That's great! But I'm afraid that even 200 miles from New Orleans (or less) when they start calling it New Orleans food, it sort of misses the mark. I rarely get the fried oysters out of town for example, I would usually be disappointed. If you go there I hope it's good! thanks, very nice neon photo, sp
Yeah, what Sussah said. But it should be mentioned that New Orleans has sushi and tofu, too.
The kind of sushi I like to get is over on Prytania, they make a shrimp/crab roll, then deep fat fry the entire thing and cut it into small pieces and put hot sauce on each piece!
Kyoto Japanese Restaurant & Sushi Bar, 4920 Prytania Street, http://www.kyotonola.com/The item is either Dynamite Roll, Spicy Shrimp Roll or Crunchy Roll (I think) ... you'd have to read the descriptions which are on the menu. I used to get something called a Sara Roll but the new fried one is better. And I ask them to cut it into smaller pieces so there will be more topping, plus I just cant eat the huge slices in one bite.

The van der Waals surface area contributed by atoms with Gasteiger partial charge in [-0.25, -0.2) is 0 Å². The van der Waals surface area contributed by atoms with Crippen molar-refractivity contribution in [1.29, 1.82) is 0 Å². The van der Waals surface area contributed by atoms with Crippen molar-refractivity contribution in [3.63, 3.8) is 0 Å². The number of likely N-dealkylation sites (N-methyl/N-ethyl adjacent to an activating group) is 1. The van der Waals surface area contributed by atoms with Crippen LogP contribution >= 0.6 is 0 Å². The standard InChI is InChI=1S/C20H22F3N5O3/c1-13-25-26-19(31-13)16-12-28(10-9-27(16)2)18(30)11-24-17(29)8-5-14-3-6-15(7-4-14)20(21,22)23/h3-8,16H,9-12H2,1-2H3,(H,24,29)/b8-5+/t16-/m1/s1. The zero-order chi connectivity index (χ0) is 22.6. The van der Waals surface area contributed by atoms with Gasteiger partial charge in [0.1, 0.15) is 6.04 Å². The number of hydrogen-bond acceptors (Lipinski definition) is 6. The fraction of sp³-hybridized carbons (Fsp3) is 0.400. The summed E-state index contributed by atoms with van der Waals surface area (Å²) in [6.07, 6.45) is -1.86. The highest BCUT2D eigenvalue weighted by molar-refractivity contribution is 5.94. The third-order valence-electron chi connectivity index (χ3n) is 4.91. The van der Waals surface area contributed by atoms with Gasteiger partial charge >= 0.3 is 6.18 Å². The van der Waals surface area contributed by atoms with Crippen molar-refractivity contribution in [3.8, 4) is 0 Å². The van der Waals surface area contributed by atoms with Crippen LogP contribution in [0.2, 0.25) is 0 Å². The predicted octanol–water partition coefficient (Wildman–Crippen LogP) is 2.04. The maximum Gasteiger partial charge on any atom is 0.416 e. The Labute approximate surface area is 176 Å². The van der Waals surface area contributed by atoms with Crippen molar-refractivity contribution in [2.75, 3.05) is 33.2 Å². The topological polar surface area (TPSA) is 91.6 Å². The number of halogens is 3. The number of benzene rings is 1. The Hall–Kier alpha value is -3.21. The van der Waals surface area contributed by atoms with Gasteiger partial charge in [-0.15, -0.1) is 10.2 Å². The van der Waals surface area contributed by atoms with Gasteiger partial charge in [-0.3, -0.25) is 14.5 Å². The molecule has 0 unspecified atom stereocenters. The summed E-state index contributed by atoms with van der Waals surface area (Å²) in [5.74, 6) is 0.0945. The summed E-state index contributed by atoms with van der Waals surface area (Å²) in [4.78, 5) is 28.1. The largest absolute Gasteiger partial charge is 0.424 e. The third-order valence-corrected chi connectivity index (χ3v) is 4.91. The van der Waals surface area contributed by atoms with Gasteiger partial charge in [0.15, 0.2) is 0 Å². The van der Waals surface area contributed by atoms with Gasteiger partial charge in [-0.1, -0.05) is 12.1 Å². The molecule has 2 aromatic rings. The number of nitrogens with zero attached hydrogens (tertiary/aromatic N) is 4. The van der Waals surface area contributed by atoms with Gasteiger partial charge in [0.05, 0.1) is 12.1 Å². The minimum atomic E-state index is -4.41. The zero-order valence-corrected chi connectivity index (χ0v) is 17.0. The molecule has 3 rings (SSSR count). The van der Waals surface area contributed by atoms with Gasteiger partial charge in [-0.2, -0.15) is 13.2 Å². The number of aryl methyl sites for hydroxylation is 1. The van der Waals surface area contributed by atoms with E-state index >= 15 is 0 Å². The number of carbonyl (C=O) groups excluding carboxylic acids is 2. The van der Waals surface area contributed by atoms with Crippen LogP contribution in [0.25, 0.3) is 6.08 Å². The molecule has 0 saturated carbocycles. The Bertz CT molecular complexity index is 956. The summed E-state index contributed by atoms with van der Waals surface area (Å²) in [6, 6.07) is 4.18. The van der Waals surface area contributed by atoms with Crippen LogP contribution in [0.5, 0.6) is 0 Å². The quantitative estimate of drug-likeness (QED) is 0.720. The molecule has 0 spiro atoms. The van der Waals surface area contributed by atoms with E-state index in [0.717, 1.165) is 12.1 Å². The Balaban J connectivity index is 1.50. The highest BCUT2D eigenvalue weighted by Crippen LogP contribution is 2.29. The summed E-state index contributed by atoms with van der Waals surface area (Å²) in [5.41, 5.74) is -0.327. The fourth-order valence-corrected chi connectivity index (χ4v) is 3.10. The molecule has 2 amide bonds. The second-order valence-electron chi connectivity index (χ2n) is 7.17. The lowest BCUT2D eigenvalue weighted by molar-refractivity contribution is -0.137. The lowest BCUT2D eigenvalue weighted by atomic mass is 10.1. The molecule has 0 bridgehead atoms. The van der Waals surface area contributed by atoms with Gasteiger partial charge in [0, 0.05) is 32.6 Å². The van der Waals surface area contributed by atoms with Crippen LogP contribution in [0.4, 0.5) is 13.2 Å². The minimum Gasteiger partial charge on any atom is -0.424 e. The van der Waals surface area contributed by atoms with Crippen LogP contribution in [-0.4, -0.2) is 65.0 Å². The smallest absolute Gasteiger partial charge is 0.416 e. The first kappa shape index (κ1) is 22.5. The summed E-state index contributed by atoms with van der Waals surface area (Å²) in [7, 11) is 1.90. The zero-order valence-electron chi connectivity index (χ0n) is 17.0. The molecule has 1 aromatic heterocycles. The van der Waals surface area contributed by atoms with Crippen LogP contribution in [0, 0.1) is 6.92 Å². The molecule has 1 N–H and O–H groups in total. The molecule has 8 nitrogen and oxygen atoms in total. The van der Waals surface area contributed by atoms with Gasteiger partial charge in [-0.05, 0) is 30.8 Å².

Thanks, S. I'll give it a go ;-)
LOL! Thanks Glenn and Susanna, now I know where to get good Japanese if I'm ever in New Orleans!I guess I should have mentioned a couple of things. First, beyond the name, this place neither has (nor, I'm pretty sure, makes) any pretension of a connection to New Orleans at all. It's just a name. Second, "snack" in the context of Japanese bars refers generally to a place where guys go to get served by and to chat with pretty women. There are different "levels" of these places, depending on how much money one wants to spend (from the outside, and from the location, I'd guess this one is "mid-level"). I should also mention (because I know you're wondering!) that there is generally no buying and selling of anything except booze and pleasant company at these places, although there are always exceptions...
I really didn't know that meaning of snack! thanks, sp
Susanna, just so you don't get the wrong idea (LOL!), these places are called "snacks" because upon entering and sitting down, various snacks are placed on the table/bar. You are expected to pay for these even though you didn't order them and may not even like them.The closest thing to a "bar" as we generally think of them is a "shot bar." You order what you like and pay only for what you've consumed. These tend to be like North American hotel bars.